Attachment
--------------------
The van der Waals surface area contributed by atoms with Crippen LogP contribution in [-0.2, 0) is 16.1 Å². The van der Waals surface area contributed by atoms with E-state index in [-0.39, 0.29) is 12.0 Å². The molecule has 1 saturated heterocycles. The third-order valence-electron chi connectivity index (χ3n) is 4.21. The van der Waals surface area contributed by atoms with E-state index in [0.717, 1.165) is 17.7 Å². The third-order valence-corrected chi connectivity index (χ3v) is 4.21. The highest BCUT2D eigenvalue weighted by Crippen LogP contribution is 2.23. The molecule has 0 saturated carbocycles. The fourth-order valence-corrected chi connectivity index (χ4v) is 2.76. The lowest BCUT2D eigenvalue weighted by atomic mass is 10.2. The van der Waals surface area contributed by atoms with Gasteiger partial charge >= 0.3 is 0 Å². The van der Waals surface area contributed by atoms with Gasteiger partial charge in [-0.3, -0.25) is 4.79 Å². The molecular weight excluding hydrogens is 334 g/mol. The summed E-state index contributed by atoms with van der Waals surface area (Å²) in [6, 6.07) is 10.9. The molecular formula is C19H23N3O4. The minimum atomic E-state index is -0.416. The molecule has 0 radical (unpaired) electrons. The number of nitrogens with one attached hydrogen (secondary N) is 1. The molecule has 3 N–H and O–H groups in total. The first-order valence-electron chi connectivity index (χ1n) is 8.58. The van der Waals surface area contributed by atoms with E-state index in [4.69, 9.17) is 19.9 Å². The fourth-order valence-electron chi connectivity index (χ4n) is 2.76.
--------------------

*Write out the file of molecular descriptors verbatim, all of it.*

The van der Waals surface area contributed by atoms with Crippen LogP contribution in [-0.2, 0) is 16.1 Å². The van der Waals surface area contributed by atoms with E-state index in [-0.39, 0.29) is 12.0 Å². The molecule has 1 saturated heterocycles. The third-order valence-electron chi connectivity index (χ3n) is 4.21. The van der Waals surface area contributed by atoms with E-state index in [0.717, 1.165) is 17.7 Å². The third-order valence-corrected chi connectivity index (χ3v) is 4.21. The highest BCUT2D eigenvalue weighted by Crippen LogP contribution is 2.23. The molecule has 0 saturated carbocycles. The fourth-order valence-corrected chi connectivity index (χ4v) is 2.76. The lowest BCUT2D eigenvalue weighted by atomic mass is 10.2. The van der Waals surface area contributed by atoms with Gasteiger partial charge >= 0.3 is 0 Å². The van der Waals surface area contributed by atoms with Gasteiger partial charge in [-0.3, -0.25) is 4.79 Å². The molecular weight excluding hydrogens is 334 g/mol. The summed E-state index contributed by atoms with van der Waals surface area (Å²) in [6, 6.07) is 10.9. The molecular formula is C19H23N3O4. The minimum atomic E-state index is -0.416. The molecule has 0 radical (unpaired) electrons. The number of nitrogens with one attached hydrogen (secondary N) is 1. The molecule has 3 N–H and O–H groups in total. The first-order valence-electron chi connectivity index (χ1n) is 8.58. The van der Waals surface area contributed by atoms with E-state index in [4.69, 9.17) is 19.9 Å². The fourth-order valence-electron chi connectivity index (χ4n) is 2.76.